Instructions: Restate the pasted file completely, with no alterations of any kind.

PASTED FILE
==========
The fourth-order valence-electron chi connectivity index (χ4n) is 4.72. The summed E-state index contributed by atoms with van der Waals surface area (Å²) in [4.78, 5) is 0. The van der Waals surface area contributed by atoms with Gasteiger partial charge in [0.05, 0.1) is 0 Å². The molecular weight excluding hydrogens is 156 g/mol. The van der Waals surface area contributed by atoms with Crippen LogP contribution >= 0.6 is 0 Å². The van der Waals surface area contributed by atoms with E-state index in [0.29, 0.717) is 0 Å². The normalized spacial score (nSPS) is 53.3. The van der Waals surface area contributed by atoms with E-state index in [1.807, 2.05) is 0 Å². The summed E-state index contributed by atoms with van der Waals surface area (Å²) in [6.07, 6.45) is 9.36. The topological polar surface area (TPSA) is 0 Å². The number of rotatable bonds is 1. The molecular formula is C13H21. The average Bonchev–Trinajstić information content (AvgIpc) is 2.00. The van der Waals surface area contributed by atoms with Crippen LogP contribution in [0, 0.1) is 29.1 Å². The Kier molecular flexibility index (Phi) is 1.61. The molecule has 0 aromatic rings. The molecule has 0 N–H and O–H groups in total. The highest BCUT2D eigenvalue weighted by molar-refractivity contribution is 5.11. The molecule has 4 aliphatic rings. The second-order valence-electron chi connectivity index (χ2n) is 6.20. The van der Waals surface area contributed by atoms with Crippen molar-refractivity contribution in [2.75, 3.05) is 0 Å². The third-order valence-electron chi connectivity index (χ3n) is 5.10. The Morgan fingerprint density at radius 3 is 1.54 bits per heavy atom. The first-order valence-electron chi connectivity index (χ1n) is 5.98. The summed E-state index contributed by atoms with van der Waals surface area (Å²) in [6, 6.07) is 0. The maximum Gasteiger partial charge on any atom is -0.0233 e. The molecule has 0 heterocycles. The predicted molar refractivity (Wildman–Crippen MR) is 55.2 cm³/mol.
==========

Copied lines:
The fourth-order valence-electron chi connectivity index (χ4n) is 4.72. The summed E-state index contributed by atoms with van der Waals surface area (Å²) in [4.78, 5) is 0. The van der Waals surface area contributed by atoms with Gasteiger partial charge in [0.05, 0.1) is 0 Å². The molecular weight excluding hydrogens is 156 g/mol. The van der Waals surface area contributed by atoms with Crippen LogP contribution >= 0.6 is 0 Å². The van der Waals surface area contributed by atoms with E-state index in [0.29, 0.717) is 0 Å². The normalized spacial score (nSPS) is 53.3. The van der Waals surface area contributed by atoms with E-state index in [1.807, 2.05) is 0 Å². The summed E-state index contributed by atoms with van der Waals surface area (Å²) in [6.07, 6.45) is 9.36. The topological polar surface area (TPSA) is 0 Å². The number of rotatable bonds is 1. The molecular formula is C13H21. The average Bonchev–Trinajstić information content (AvgIpc) is 2.00. The van der Waals surface area contributed by atoms with Crippen LogP contribution in [0, 0.1) is 29.1 Å². The Kier molecular flexibility index (Phi) is 1.61. The molecule has 0 aromatic rings. The molecule has 0 N–H and O–H groups in total. The highest BCUT2D eigenvalue weighted by molar-refractivity contribution is 5.11. The molecule has 4 aliphatic rings. The second-order valence-electron chi connectivity index (χ2n) is 6.20. The van der Waals surface area contributed by atoms with Crippen molar-refractivity contribution in [2.75, 3.05) is 0 Å². The third-order valence-electron chi connectivity index (χ3n) is 5.10. The Morgan fingerprint density at radius 3 is 1.54 bits per heavy atom. The first-order valence-electron chi connectivity index (χ1n) is 5.98. The summed E-state index contributed by atoms with van der Waals surface area (Å²) in [6, 6.07) is 0. The maximum Gasteiger partial charge on any atom is -0.0233 e. The molecule has 0 heterocycles. The predicted molar refractivity (Wildman–Crippen MR) is 55.2 cm³/mol.